The fish kept pulling and digging and Ronnie kept just the right amount of pressure on the rod. All I could think about was the knot I tied earlier, while having the hope it was a good knot this time. The fish tested the rod, the fly line, the leader, the mid-section, the tippet and every knot in between throughout the fight. Ronnie did an excellent job keeping just the right amount of pressure. 

We were having good communication throughout the battle. Just as we discussed the possibility of one last run, the fish took off upstream.  The fish had its tail up and head down as Ronnie let little drag run a few feet of line off the reel. Then he turned the fish and after one trip around the front of the boat, the fish came to the net with one last acceleration.

Ronnie fought the fish like a pro, the knot held until the fish got into the net and then the fish spit the fly as soon as the net came over the gunnel. But, the fish was safely in the net and we had some fist bumps and handshakes to take care of. 

The bigger fish can be a little hard to handle. We were able to get a couple nice shots before we put the fish back in the net to revive. With some shaky hands we released the big brown back to the bottom of the river. It was a heckuva a fish and another great day on the F/V Southeastern Fly. Let's welcome Ronnie to the Southeastern Fly 20+ Club.

If you are a seasoned angler or have never picked up a fly rod and want to set up a day on the river e-mail or call/text 615-796-5143 to book a day on the water. For additional booking information see our Homepage and to see the latest fishing report click here.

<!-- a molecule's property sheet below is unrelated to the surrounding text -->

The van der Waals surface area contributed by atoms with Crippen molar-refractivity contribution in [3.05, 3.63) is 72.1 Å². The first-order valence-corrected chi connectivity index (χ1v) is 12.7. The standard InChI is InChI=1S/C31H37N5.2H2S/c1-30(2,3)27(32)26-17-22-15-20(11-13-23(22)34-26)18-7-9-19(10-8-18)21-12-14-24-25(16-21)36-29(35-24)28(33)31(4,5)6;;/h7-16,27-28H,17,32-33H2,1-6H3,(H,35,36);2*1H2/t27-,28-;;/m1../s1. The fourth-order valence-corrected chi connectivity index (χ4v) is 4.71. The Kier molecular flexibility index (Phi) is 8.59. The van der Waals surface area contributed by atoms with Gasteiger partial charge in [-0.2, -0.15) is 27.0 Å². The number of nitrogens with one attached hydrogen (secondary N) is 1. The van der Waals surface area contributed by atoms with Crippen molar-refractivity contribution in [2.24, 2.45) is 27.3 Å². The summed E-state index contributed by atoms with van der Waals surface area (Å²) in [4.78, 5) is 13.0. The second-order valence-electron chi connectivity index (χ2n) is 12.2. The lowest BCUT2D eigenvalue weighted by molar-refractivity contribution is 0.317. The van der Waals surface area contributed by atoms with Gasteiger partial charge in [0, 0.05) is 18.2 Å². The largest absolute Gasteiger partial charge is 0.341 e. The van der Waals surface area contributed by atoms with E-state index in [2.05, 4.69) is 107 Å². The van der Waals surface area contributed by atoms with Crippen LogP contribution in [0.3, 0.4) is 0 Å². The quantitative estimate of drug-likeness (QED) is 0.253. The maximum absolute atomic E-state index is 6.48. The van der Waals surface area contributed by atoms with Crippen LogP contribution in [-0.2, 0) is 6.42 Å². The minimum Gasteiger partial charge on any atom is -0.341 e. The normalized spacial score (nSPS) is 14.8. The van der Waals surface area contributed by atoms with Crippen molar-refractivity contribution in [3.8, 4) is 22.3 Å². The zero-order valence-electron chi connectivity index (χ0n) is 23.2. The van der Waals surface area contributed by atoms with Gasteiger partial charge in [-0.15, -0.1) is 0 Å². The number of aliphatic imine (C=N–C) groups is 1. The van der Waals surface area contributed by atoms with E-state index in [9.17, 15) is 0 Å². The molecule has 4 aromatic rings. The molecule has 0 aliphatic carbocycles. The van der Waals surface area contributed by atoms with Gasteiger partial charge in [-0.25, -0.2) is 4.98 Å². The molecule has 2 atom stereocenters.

Monday, August 7, 2017

Keven Takes His Place in the 20 + Club

When we started this float it was overcast and sunny depending on where we looked. There was an 80% chance of  storms predicted for Middle Tennessee and before the float was over we would run the gamut of the Weather Guessers broad "forecast". 

With the falling water I really thought we had a chance at a big fish. Keven was of the same opinion and with both us thinking positive, we headed down river and into the approaching weather. Keven was fishing well and with a little bit of coaching he was soon using the techniques I had brushed-up on while in the West a few weeks back.


Keven was banging the banks and took a shot at a likely hold. Nothing. Although he came up empty he decided the spot looked too good for the fly to come back with a blank. It was the right decision. The next cast was right on the target and after a few short strips the fish hit. The brown didn't seem big but did begin to head-shake. Keven was able to make quick work of this fish and soon the fish was coming to the waiting net. We took some pictures, released the fish to catch again and completed a fist bump to seal the deal. 

The shadows were growing longer and the fog was getting thicker. Before we could make it to the ramp darkness had set in and we both had places to be the next morning. A few cranks of the winch and the boat was on the trailer. 

We were lucky to get on the tail-end of a good weather pattern and I think that helped. Picking the right spot and going back to give the fish a second look was really key to this entry in the Southeastern Fly 20+ Club. Nice work Keven.

Want your chance at some nice fish? Check out the full and half day floats. Another option is a Happy Hour Float. (no alcohol will be served, but these floats really give anglers a chance at quality fish). For those interested just call, text or email (see the info below).

If you are a seasoned angler or have never picked up a fly rod and want to set up a day on the river e-mail or call/text 615-796-5143 to book a day on the water. For additional booking information see our Homepage and to see the latest fishing report click here.